Life in Brussels could be turned around with a simple measure
One simple solution will improve quality of life in Brussels, reduce pollution and road traffic, while improving social justice. Read on.
On the Ring, on the tiny streets and the large boulevards, on the road leading in and out of the city, at all crossroads of Brussels, people are stuck in traffic.
Cars follow each other, at snail speed, in world-famous jams. The local authorities even dedicated special lanes for busses and taxis, so that these two alternatives find a way into the city.
The situation is not new, nor is it unique to Brussels. But in the Belgian capital, it has been institutionalised into a system that no one dares to address at the root.
Brussels is rigged in traffic, but cars present other challenges: pollution, safety for pedestrians, bikes, and scooters, and ugliness of the urbanism. Many agree that limiting the use of cars is the solution to these problems.
But instead of implementing a ban on old or polluting cars, or gate screenings at the entrance of the city, a simple solution would drastically reduce the number and the negative effects of cars, while leaving the possibility to those who really need them to continue driving. In fact, this solution would reduce traffic so much that it would first benefit the people that cannot do without their personal vehicles.
End the company car system
You just read it. This is my simple and quick fix to Brussels’ traffic and pollution problems.
The company car system is a false good idea. It initially served as a way, for employers, to increase the take-home pay of their Belgian workers without having to pay further social contributions. Nowadays, almost everyone in Belgium has a company car. And fuel is paid for by the employer too. This is a huge advantage for the employee, right?
A rigged system
It would have been a good idea, perhaps, if this system did not come with serious drawbacks. Starting with the simple realisation that if everyone uses their cars to go to work, all at the same time, it will logically lead to enormous traffic delays.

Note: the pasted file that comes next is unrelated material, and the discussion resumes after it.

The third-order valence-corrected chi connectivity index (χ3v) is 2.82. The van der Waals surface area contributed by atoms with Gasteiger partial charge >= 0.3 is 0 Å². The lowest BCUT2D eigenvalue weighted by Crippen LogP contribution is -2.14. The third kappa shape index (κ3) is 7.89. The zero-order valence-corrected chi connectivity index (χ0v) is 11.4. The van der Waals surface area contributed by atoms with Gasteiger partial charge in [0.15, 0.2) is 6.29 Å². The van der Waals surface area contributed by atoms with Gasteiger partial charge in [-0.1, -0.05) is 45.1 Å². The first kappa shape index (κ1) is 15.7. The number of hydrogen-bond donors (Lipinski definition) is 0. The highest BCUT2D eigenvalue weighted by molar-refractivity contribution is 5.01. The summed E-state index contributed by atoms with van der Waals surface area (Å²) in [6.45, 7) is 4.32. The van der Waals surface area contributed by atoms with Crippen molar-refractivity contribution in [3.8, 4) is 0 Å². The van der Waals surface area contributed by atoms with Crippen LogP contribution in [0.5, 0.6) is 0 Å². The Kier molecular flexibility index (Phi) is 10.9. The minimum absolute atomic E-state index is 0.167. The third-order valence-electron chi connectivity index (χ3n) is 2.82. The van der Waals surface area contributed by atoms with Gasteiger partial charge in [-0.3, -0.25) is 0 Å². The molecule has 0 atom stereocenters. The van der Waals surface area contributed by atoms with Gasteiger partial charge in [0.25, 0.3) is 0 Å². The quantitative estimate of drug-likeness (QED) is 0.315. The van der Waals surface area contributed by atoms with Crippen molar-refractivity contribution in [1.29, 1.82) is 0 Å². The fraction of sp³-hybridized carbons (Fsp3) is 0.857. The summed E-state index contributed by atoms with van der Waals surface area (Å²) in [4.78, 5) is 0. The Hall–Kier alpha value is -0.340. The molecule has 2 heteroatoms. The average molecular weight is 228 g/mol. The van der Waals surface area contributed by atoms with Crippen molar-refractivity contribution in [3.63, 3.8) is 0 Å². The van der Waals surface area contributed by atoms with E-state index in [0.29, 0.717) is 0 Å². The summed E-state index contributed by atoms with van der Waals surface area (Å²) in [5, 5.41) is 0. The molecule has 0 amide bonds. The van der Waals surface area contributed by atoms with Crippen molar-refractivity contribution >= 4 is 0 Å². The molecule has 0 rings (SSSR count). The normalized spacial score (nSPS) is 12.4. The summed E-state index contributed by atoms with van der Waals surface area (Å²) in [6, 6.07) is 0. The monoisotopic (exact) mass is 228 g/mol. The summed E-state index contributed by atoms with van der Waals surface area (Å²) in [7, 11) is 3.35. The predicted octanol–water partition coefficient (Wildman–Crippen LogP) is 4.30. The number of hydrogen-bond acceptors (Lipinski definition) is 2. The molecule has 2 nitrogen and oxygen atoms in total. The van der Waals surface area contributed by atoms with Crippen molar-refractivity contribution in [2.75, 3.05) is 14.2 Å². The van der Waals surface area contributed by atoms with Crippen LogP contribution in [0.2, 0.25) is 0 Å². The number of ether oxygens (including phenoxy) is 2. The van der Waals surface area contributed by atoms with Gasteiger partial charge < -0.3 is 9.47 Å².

Then pollution: an entire country blowing up a virtually free fuel - paid for by the employer, remember? - is no good news for the planet or children’s lungs.
Going further, one can challenge the intended goal of saving on social contributions. Do you really want your employer to pay less for your pension rights, your social security, the taxes that run your hospitals, your police, and your health system? And for what? A shiny car that could get you killed? Do you think it is wise to let your neighbor pay fewer taxes on a car that could run on your dog?
Now, think about people that cannot enjoy a ride in this system. Low-wage earners, people that do not have a driving license, people whose companies are struggling and cannot afford to run a carpool. Is it fair that, because of the system that profits a few, these people must live in an air-polluted city, fear for their lives every time they cross the street, and must enjoy a town crisscrossed with ugly grey asphalt?
An alternative exists
I am not advocating against an absolute end of company cars in Belgium. First, I am only concerned about Brussels and its center. I understand that inhabitants of remote areas can enjoy a ride paid for by the employer. I can even see it as a duty of the latter.
Second, ending the automatic offer of cars is a good solution for all, starting with those who must use a vehicle. Some jobs require company cars. I want to give the roads back to these people.
The removal of all cars used out of convenience would free up the streets for bikes, electric scooters, buses, and pedestrians. It would clean the air and soil. It would reduce noise pollution to an acceptable level and traffic accidents to a minimum.
What can you do?
A greener, calmer, freer, and overall more livable city is possible. Citizens must realise that their actions have an impact. Collectively, we can decide to end a rigged system that benefits only those who abuse it.
If you consider that car pollution is a real problem in Brussels, and if you want to act, you can raise the question with your local authorities.
I am considering starting up a campaign against the company car system in the near future. If you wish to support, to help, or only to stay in touch, consider registering to The beubble.
And you? What is your suggestion to improve life in Brussels?